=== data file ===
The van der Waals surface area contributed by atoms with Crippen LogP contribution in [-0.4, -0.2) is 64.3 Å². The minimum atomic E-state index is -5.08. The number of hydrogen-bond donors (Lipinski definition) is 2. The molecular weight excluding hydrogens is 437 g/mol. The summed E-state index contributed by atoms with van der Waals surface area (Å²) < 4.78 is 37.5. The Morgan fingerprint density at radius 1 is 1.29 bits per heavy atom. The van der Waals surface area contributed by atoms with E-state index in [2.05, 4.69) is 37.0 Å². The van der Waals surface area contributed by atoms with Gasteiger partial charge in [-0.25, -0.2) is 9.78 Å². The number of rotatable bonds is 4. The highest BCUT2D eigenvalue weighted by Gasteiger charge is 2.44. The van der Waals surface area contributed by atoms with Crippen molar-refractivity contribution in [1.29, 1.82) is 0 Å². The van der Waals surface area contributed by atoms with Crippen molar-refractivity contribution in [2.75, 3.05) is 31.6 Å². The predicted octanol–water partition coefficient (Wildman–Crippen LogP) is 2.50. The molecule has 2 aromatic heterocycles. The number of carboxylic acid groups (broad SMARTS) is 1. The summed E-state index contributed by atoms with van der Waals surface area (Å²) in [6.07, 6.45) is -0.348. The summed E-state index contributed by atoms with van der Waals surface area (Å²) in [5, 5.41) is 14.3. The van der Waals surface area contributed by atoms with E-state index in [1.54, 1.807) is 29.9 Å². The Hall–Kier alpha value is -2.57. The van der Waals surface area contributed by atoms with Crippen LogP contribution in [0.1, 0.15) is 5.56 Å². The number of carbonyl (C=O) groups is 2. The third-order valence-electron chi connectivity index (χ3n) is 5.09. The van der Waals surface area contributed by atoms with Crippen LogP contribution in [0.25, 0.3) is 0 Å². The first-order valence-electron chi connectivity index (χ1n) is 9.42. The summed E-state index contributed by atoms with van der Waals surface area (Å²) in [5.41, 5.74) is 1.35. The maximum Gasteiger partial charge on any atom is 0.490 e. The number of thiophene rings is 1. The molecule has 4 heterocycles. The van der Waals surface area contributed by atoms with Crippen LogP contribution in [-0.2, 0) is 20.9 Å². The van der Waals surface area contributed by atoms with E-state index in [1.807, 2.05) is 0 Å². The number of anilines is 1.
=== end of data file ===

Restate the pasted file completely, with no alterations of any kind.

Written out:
The van der Waals surface area contributed by atoms with Crippen LogP contribution in [-0.4, -0.2) is 64.3 Å². The minimum atomic E-state index is -5.08. The number of hydrogen-bond donors (Lipinski definition) is 2. The molecular weight excluding hydrogens is 437 g/mol. The summed E-state index contributed by atoms with van der Waals surface area (Å²) < 4.78 is 37.5. The Morgan fingerprint density at radius 1 is 1.29 bits per heavy atom. The van der Waals surface area contributed by atoms with E-state index in [2.05, 4.69) is 37.0 Å². The van der Waals surface area contributed by atoms with Gasteiger partial charge in [-0.25, -0.2) is 9.78 Å². The number of rotatable bonds is 4. The highest BCUT2D eigenvalue weighted by Gasteiger charge is 2.44. The van der Waals surface area contributed by atoms with Crippen molar-refractivity contribution in [1.29, 1.82) is 0 Å². The van der Waals surface area contributed by atoms with Crippen molar-refractivity contribution in [2.75, 3.05) is 31.6 Å². The predicted octanol–water partition coefficient (Wildman–Crippen LogP) is 2.50. The molecule has 2 aromatic heterocycles. The number of carboxylic acid groups (broad SMARTS) is 1. The summed E-state index contributed by atoms with van der Waals surface area (Å²) in [6.07, 6.45) is -0.348. The summed E-state index contributed by atoms with van der Waals surface area (Å²) in [5, 5.41) is 14.3. The van der Waals surface area contributed by atoms with E-state index in [1.54, 1.807) is 29.9 Å². The Hall–Kier alpha value is -2.57. The van der Waals surface area contributed by atoms with Crippen LogP contribution in [0.1, 0.15) is 5.56 Å². The number of carbonyl (C=O) groups is 2. The third-order valence-electron chi connectivity index (χ3n) is 5.09. The van der Waals surface area contributed by atoms with Crippen LogP contribution in [0.25, 0.3) is 0 Å². The first-order valence-electron chi connectivity index (χ1n) is 9.42. The summed E-state index contributed by atoms with van der Waals surface area (Å²) in [5.41, 5.74) is 1.35. The maximum Gasteiger partial charge on any atom is 0.490 e. The number of thiophene rings is 1. The molecule has 4 heterocycles. The van der Waals surface area contributed by atoms with Crippen LogP contribution in [-0.2, 0) is 20.9 Å². The van der Waals surface area contributed by atoms with E-state index in [1.807, 2.05) is 0 Å². The number of anilines is 1.